Seeing with new eyes

In the next two days between Christmas Eve and Christmas Day you may be exchanging gifts between you and loved ones. If today is a working day for you, perhaps there will be gifts exchanged between you and co-workers.

You may have drawn the name of a difficult family member or co-worker in the gift exchange. Perhaps this is the one time of the year you will see this person whom you have struggled to get along with. There may be history between the two of you where harsh words have been said and disagreements that have never been resolved.

Today, make the conscious choice to see that person with new eyes.

You see our brains have a natural tendency to focus on the negative. When we make the intentional effort to capture the good in that person, a positive shift happens in how you interact. You are able to see beyond the surface of an apparent gruffness, sarcasm, or criticism to a person of worth.

Here are five suggestions to see beyond the surface and focus on the good:

  1. Intentionally set aside past disagreements and negative opinions, and be open to who they are on the inside. A human being just like you who wants to belong, know they matter, and be accepted.
  2. Let your face show interest, compassion, and good will. Notice how you interact affects the response you get from the other person – perhaps in their tone, showing kindness, or a decrease in sarcasm.
  3. If you exchange gifts with this person, genuinely look into their eyes and express appreciation. If they received your gift, let your tone express how much you hope they like or enjoy it.
  4. Take in any moments of goodness from where you are standing, the expression on the other’s face, the feeling of positive sentiment. Imagine you are taking a snapshot in your mind to remember at a later time.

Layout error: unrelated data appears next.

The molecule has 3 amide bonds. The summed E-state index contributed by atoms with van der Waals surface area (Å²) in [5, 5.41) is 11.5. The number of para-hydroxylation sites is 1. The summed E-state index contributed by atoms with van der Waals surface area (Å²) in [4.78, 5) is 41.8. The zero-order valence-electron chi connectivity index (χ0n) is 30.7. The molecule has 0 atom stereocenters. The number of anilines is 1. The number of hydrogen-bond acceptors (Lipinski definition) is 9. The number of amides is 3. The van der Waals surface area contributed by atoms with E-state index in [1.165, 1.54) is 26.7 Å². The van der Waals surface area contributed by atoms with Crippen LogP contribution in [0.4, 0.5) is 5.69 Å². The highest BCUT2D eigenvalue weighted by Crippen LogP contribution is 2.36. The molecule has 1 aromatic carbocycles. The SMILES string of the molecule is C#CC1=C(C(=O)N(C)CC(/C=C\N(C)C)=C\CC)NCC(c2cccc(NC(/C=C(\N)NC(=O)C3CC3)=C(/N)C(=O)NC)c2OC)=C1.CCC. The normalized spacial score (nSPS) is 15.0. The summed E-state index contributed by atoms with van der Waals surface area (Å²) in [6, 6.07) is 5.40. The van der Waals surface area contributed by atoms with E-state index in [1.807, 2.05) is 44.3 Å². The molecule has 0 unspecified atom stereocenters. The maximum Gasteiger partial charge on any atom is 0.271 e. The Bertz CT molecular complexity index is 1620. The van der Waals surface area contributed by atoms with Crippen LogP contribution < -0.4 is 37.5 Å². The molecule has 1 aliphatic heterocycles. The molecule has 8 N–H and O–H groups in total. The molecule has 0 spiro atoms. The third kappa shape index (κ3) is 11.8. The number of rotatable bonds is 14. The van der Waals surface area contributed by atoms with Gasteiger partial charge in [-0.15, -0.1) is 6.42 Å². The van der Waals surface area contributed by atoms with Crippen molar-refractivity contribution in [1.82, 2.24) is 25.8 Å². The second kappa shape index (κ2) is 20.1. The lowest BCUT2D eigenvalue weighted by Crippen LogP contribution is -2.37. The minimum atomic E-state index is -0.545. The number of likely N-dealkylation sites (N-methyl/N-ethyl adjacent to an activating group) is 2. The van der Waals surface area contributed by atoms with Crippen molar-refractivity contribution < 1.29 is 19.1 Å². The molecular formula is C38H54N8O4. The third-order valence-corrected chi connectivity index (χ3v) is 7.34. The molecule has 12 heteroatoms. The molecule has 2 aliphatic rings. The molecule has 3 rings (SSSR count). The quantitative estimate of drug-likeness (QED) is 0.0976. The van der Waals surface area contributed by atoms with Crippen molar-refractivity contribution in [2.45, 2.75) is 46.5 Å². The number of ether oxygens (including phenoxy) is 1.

5. Whatever the other person does or doesn’t do, be mindful of the person you want to be and deliberately choose your actions from there. When all is said and done, you are still responsible for your response regardless of how others behave. From this place of strength, you are deciding to end accusations and negative positions. When you do this, you will feel better and act better.

When you interact with difficult family or co-workers, make the Conscious Choice to see them through eyes of compassion, worth, and value.


Bonnie Artman Fox is a Mindfulness Trainer and Coach who has over twenty years in the healthcare and psychology fields. She specializes in helping Small Business Owners, Corporate Leaders and HR Professionals stay calm, be decisive, and lead by example. If you would like to improve your focus, presence, and inspiration as a Leader, contact Bonnie at 412.877.8331 or 

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